Tall Order

Tall Order

Some of Tokyo's iconic buildings are being lost to zoning laws that were intended to improve the city


Originally published on metropolis.co.jp on June 2009

Nakagin Capsule Tower in Ginza<br>Photo by Phil Couzens

Nakagin Capsule Tower in Ginza
Photo by Phil Couzens

In the first half of the 20th century, Tokyo was bitten by the modernist bug. The violent upheavals seen in Western art, literature, music and fashion found parallels over here—but it was architecture that provided the most visible and lasting testament to the changes underfoot. Buildings like the Tokyo Central Post Office (1931) in Marunouchi demonstrated the increasing influence of such Western architects as Le Corbusier and concepts like Bauhaus. In the decades following World War II, with industrialization suffocating creativity, postmodernism came to the forefront. Experts considered architect Minoru Takeyama’s colorful Ichibankan (1969) and monochrome Nibankan (1970), situated in the nightlife quarter of Kabukicho, to be the first examples of this new avant-garde spirit.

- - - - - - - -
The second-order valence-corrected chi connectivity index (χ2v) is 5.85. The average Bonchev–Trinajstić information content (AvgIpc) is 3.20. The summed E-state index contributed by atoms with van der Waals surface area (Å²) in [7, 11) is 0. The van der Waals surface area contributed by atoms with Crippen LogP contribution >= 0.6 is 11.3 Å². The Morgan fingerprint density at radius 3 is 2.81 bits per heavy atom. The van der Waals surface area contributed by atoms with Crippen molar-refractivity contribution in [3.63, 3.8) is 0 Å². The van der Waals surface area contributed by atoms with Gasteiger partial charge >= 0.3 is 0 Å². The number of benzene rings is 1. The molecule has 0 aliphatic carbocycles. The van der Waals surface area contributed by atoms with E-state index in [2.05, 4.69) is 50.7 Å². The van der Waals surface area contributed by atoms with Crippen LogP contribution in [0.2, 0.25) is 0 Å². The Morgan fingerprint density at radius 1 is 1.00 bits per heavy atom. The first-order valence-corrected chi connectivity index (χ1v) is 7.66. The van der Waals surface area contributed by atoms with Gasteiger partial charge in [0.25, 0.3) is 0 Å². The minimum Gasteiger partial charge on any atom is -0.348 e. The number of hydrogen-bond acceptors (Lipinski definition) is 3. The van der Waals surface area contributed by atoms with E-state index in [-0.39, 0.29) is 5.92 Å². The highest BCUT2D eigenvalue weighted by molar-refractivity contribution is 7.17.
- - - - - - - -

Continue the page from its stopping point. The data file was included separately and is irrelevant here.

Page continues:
Today, Ichibankan is completely closed, and Nibankan, whose exterior is riddled with chipped paint and cracked concrete, maintains only a first-floor restaurant in operation. Ownership changed two years ago. During a meeting with the buildings’ present owner, Sankei Hotel, a lodging operator that specializes in business and love hotels, representatives of the company indicated that the future use of the structures has not been decided.

Such a potential reprieve is rare, as the elimination of Japan’s landmark properties becomes routine and calls for preservation are crushed by developers’ wrecking balls.

The challenges facing preservationists are numerous.

Last October, entertainment company Shochiku announced that the Kabuki-za theater in Ginza, Japan’s home for kabuki since it was founded in 1889, will close next year and be reinstalled inside a large office complex by 2013. Reconstructed twice, its 1924 incarnation incorporated a new style of non-burnable building materials. The current five-decade-old building achieved tangible cultural property status in 2002.

Shochiku said in an email statement that the Kabuki-za is an aging structure that is susceptible to earthquakes. “Taking into consideration that its facilities are not barrier-free, we decided that it would be in the best interest of our customers for us to rebuild the theater.”